For servicemembers that require corrective lenses, two types of optical inserts were developed for the M17 series mask. The first consisted of a wire frame that fit into the perimeter of the eye lenses and suspended the corrective lenses roughly at eye level inside the mask. The second type attached to the area where the nose cup assembly met the face blank with a set of prongs. The frame type optical inserts were considered safer since that type was more difficult to dislodge during the donning procedure.
M13 Individual Decontaminating And Re-Impregnating KitEdit
This individual decontamination kit contains a small pad and diatomaceous earth powder for decontaminating skin. The kit also contained larger bags containing calcium hypochlorite powder for decontaminating clothing and equipment or for re-impregnating clothing. A cutter (packaged with a small pad) was included for cutting out liquid contamination spots from clothing.
M258 Series Personal Decontamination KitEdit
This individual decontamination kit replaced the M13 series kits first with the M258 and subsequently, the M258A1 kit. The kit contains six foil-packaged decontamination towelettes/wipes in an olive-drab plastic case that fits in a pouch in the rear of the M-17 mask carrier. Each wipe was labeled either "1" or "2." To decontaminate skin, you would crush the ampules and fold the wipe to distribute the decontamination solution. Next, open the towelette and wipe away from the body for one minute with packet number one followed by two minutes with packet number two.
M8 Chemical Agent Detector PaperEdit
Consists of a book of perforated sheets of chemically treated, dye-impregnated paper. A color comparison bar chart is printed inside the front cover. Chemicals in the paper cause specific color changes when paper contacts liquid nerve or blister agents.
M1A1 Waterproof Bag Edit
The M1A1 waterproof bag was a heavy-duty vinyl bag supplied with rubber bands that was designed to accommodate the M17 series mask with attached hood. The bag was used in operations where the mask was likely to get wet; e.g. river crossing operations. The bag was stored folded in a pouch inside the main compartment of the mask carrier. Keeping the mask dry was critical to the correct operation of the mask. If the filter elements become saturated with water, the breathing resistance would dramatically increase and the protective qualities of the filter elements would be compromised.
Mark I Nerve Agent Antidote Kit (NAAK) Edit
The mark I nerve agent antidote kit consists of four separate components: the atropine autoinjector, the pralidoxime chloride autoinjector, the plastic clip, and the foam envelop (carrying case). The kit was normally only issued when the threat of nerve agent attack was anticipated. The autoinjectors were filled with pre-measured nerve agent antidotes with an automatic, spring-loaded needle injection system. Three kits were normally carried in a pouch inside the main compartment of the mask carrier along with the waterproof bag. The NAAKs had to be protected from freezing as the expanding ice inside the kit damaged the automatic injection system.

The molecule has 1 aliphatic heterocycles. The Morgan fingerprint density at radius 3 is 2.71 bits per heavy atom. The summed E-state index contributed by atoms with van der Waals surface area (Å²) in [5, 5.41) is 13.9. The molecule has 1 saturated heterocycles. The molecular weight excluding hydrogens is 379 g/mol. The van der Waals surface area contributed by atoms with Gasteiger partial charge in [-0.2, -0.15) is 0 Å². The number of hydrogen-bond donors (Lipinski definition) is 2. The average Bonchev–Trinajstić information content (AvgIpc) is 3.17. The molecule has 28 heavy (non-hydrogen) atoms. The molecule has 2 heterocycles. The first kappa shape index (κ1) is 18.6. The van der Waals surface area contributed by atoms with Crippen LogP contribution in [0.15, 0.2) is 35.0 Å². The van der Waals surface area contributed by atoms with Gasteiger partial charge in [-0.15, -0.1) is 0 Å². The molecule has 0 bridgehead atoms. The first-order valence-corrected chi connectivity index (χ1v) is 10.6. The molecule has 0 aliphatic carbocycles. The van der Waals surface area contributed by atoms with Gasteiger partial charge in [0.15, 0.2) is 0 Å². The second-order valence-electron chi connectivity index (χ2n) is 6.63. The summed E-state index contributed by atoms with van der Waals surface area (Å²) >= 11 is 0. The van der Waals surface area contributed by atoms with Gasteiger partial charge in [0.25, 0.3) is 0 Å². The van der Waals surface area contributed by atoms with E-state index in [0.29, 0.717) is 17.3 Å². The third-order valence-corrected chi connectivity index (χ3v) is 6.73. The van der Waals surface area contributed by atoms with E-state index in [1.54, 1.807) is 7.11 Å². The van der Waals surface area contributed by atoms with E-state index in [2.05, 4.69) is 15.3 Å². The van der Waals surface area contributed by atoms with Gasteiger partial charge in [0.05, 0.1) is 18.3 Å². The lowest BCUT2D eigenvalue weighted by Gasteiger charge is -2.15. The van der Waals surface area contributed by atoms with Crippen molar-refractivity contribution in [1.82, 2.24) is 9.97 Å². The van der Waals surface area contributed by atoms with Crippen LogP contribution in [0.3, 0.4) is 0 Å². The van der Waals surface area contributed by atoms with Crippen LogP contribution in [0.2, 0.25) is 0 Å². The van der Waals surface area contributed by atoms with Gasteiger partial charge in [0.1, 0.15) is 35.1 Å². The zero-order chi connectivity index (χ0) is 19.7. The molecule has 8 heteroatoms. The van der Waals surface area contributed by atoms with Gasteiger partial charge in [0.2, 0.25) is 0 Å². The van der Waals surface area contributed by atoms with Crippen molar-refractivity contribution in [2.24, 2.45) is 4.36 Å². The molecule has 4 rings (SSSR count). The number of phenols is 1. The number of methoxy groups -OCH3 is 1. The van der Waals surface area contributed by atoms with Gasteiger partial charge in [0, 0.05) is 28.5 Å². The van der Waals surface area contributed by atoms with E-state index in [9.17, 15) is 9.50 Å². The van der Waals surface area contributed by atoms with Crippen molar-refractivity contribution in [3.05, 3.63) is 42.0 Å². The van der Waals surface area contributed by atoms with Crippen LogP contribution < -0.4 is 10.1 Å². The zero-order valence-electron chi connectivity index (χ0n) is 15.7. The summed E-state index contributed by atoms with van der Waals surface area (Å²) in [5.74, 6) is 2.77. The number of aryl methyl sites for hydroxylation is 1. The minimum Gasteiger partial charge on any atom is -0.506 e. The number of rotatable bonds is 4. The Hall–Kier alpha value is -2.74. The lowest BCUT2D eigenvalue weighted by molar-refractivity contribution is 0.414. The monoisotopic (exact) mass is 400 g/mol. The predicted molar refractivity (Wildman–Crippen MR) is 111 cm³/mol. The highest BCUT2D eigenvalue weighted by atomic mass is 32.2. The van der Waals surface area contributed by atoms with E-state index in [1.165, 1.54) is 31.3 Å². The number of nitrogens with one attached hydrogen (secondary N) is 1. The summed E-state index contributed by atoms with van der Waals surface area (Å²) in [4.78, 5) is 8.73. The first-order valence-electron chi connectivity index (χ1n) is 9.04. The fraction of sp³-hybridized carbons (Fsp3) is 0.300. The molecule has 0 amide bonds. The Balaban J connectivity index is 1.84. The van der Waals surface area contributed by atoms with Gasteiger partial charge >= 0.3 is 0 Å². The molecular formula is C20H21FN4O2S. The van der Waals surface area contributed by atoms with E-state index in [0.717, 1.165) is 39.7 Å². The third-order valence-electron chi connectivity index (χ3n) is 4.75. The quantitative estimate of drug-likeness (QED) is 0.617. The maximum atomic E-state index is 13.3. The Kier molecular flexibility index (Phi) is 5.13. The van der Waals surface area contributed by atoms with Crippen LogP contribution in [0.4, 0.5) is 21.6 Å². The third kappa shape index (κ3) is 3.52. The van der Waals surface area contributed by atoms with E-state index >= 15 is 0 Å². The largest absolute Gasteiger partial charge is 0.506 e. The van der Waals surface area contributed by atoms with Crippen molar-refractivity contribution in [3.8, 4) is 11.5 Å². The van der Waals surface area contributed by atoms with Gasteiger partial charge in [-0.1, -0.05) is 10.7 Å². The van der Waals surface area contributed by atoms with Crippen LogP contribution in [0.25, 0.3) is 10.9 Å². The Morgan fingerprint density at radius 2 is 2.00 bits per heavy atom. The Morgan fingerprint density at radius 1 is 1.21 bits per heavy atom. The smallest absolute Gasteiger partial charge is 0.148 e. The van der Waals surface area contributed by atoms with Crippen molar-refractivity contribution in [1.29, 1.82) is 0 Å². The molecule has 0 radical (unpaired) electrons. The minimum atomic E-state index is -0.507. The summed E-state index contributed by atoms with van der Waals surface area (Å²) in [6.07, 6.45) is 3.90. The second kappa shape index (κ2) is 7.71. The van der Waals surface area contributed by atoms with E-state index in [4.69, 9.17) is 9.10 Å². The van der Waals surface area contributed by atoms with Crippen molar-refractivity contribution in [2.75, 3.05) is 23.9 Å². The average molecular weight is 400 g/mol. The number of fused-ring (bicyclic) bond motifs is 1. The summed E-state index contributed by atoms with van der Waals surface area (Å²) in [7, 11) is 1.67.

M17 Mask Carrier Edit
The mask carrier for the M17 series mask was a heavy cotton canvass, olive drab colored bag with nylon webbing and brass fasteners. The mask carrier had nylon stiffeners sewn into the sides of the pouch to add to the structural integrity of the bag. The carrier had a large pouch that would contain the mask with a small pouch inside the main compartment designed to accommodate three Nerve Agent Antidote Kits (NAAK) and the waterproof bag. The carrier also had a small snapped pouch on the rear to accommodate the M13 and later the M258 personal decontamination kits. The carrier was always worn on the left side of the body in the hip or shoulder carrying configurations. The mask was stored in the carrier with eye lenses facing the opening of the carrier and the hood stored inside out to facilitate the rapid donning of the mask. The carrier had the nomenclature of the mask and often the Chemical Corps insignia stenciled on the side of the carrier.
Foreign Copies Edit
The M17 series mask design was copied in at least four countries. These include:
M10 (Czechoslovakia) Edit
Main article: M10
Similar to the ABC-M17. Made of a light grey rubber, has a different exhale valve cover and system. Its filters inlet disks thread on, as opposed to snapping on like the original M17 series mask.
PDE-1 (Bulgaria) Edit
Main article: Bulgarian PDE-1
The same as the M10 mentioned above, but made of black rubber, as well as a rubber five-point head harness. It has more significance, due to the fact it was the only clone which featured a peripheral seal.
MP-4 (Poland) Edit
Main article: MP-4
Another direct clone, they usually varied in different colors. Older models appear to be made of an olive-colored rubber, with olive drab straps. While newer models are made of a gray rubber, with blue straps. The eye lenses are also slightly farther apart compared to the original M17.
- ↑ Edgewood Chemical Biological Center 85th Anniversary Flyer 
- ↑ 2.0 2.1 2.2 The History of Military Mask Filters
- ↑ XM 27 Article
- ↑ Facebook Post.
- ↑ 5.0 5.1 SB-3-30-2 Chemical - Biological Canisters and Filter Elements: Serviceability Lists Manual
- ↑ Field Manual 3-8, Chemical Reference Handbook, Page 64
- ↑ 7.0 7.1 7.2 7.3 7.4 7.5  TM 3-4240-279-10 (M-17A2 User Technical Manual)
- ↑ PS Magazine Issue 207
- ↑ 9.0 9.1 Treating Chemical and Biological Agent Casualties Lesson 1: Chemical Agents and Protection From Chemical Agents
- ↑ https://youtu.be/TW4XO0L-UFk?t=937
- ↑ http://imgur.com/a/RLKgk
- ↑ Field Management of Chemical Casualties Handbook (3rd Ed. ), page 200
- ↑ https://youtu.be/TW4XO0L-UFk?t=238
- ↑ http://imgur.com/a/XX3D2
- ↑ https://youtu.be/TW4XO0L-UFk?t=404